Those familiar with the Bitcoin setup liken it to a public “ledger,” in which anyone can view transactions made. That public structure keeps everything aboveboard, but what’s removed are the hassles (and fees) of a typical credit or debit infrastructure. Encrypted systems also keep participants anonymous. So, as with cash, it’s an anonymous transaction.
Bitcoin does have its drawbacks. One of its largest exchanges had a run-in with U.S. federal agents this year regarding filing requirements and whether or not it was a money transmission business. The result was the shutdown of key bank accounts used to settle transactions, stifling the company’s ability to do business here.
Even when left alone, Bitcoin’s value can fluctuate with greater volatility than established currencies. But the concept is out of the gate.
Author Wolman started his book after finding it costs the U.S. Treasury 2.4 cents to mint a single penny and nine or 10 cents to make a nickel. Of course, those costs fluctuate depending on the spot price of raw materials. “It was absolutely ridiculous math,” he recalled. “So it started as a public discussion of minting small coins at a loss.”
What his research led him to conclude was that three trends are pressuring the physical paper-and-coin system of currency that many countries still use today. The first is the growing burden of cash management. Beyond the physical manufacturing of money, Wolman said, the cost of counting, transport and security behind putting cash into registers at convenience stores and outlet malls across the country can be as much as $40 billion to $80 billion—three to four times the budget of the U.S. Department of Education. A source in the U.S. Secret Service told him that 90% of employee time is used not protecting public officials but chasing down individuals who bleach a $5 bill and use a color printer to turn it into a $20.
“I’ve been told cash is blood in the veins of crime,” he said. That’s because organized crime and even those involved in terrorist activities operate in cash.
These realities alone are reasons to question the continuing use of physical cash, especially bills on “the fringe” such as $50 and $100, and pennies and nickels.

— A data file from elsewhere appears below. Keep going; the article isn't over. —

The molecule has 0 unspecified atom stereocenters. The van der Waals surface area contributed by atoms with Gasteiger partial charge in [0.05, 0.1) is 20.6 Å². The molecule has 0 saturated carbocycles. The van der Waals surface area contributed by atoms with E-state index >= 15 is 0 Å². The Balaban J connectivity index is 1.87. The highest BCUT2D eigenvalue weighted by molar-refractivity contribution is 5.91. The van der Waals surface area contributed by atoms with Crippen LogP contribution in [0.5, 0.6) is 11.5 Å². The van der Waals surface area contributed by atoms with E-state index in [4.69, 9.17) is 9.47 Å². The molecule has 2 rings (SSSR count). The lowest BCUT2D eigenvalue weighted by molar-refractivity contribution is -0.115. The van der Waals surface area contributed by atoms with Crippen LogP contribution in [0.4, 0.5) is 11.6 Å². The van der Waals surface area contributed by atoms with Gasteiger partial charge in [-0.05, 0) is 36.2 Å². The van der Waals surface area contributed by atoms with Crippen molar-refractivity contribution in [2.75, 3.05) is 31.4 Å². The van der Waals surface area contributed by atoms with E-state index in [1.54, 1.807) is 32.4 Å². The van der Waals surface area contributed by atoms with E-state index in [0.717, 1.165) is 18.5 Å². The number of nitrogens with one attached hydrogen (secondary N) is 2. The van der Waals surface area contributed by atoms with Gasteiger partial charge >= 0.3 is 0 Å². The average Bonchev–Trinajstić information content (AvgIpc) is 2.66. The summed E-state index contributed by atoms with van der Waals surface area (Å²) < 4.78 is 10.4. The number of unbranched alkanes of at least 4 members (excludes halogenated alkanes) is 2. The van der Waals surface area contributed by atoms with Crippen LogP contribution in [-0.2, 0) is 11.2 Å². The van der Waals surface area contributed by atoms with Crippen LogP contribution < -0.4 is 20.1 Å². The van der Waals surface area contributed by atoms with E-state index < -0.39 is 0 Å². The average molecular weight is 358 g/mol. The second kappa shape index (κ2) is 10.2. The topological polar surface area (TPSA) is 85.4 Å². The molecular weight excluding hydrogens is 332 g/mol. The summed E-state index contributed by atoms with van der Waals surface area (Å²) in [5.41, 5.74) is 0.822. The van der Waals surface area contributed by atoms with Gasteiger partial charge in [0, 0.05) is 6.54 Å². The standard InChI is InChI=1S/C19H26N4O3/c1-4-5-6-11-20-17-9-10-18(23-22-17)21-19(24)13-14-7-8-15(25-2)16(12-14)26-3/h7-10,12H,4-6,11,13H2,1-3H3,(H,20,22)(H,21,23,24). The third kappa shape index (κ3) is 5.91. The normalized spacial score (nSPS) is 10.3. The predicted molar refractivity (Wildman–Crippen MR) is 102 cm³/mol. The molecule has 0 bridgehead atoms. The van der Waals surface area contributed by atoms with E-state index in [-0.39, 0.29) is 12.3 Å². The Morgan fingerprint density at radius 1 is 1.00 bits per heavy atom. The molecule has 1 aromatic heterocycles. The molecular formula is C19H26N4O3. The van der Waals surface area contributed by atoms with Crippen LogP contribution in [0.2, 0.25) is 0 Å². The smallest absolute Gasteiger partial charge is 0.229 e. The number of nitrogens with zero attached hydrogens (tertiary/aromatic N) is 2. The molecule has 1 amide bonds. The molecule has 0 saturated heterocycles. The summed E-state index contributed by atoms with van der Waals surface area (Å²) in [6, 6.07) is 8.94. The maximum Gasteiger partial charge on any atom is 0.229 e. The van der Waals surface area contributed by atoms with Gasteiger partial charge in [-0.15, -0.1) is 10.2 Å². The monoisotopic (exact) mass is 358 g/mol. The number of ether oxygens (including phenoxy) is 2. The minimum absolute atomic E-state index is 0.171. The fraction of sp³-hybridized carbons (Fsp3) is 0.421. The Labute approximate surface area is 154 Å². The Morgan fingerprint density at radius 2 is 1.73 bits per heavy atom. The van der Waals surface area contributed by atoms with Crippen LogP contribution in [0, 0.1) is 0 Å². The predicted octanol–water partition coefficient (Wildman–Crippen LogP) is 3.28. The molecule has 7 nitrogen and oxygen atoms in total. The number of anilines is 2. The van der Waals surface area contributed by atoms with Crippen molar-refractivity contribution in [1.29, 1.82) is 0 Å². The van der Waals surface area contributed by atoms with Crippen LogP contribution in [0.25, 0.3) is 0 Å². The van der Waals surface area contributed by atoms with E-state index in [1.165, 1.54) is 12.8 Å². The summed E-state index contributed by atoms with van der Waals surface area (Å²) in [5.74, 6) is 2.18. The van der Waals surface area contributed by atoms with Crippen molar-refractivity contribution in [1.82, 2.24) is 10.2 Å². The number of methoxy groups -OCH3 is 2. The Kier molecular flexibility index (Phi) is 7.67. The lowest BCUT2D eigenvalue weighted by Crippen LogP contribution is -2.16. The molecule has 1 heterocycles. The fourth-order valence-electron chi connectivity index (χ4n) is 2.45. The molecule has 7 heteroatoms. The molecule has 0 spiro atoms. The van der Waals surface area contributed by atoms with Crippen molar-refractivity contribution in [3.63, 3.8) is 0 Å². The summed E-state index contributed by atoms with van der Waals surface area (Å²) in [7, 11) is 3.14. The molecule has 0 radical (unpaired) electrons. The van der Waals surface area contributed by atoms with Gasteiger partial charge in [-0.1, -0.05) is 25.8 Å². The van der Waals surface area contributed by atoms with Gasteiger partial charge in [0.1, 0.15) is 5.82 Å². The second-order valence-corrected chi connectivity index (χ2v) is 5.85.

Second, Wolman spoke of the nation’s growing use of alternative forms of cash, such as airline miles: “It’s thriving; people care about it, they even buy and sell with it.”
Another favorite examples of Wolman’s is “Disney Dollars,” another form of what is essentially digital currency but thought of more in the lines of loyalty rewards. While the Disney “money” seems frivolous because it’s associated with characters such as Mickey and Minnie Mouse, for a family of six who save for two years to go to Orlando, “finding out that Disney Dollars will give you 10% to 15% off everything means something,” he said.
The most important result of the emergence of Bitcoin was that it “broke the spell of the dollar’s universality” and what Wolman called “people’s blind acceptance of the dollar as the be-all, end-all.”
The third pressure on physical currency, according to Wolman, is technology. While mobile payment is getting a lot of buzz lately, it may be deserved. A mobile phone can take any currency and almost instantly convert it to whatever’s necessary to pay for that six-pack of beer at the store.
Technology will allow regular people to bypass current financial infrastructures, cutting float times and eliminating interchange fees. He cited Des Moines, Iowa-based Dwalla, which handles payment transactions under $10 for free and payments above for a flat 25 cents.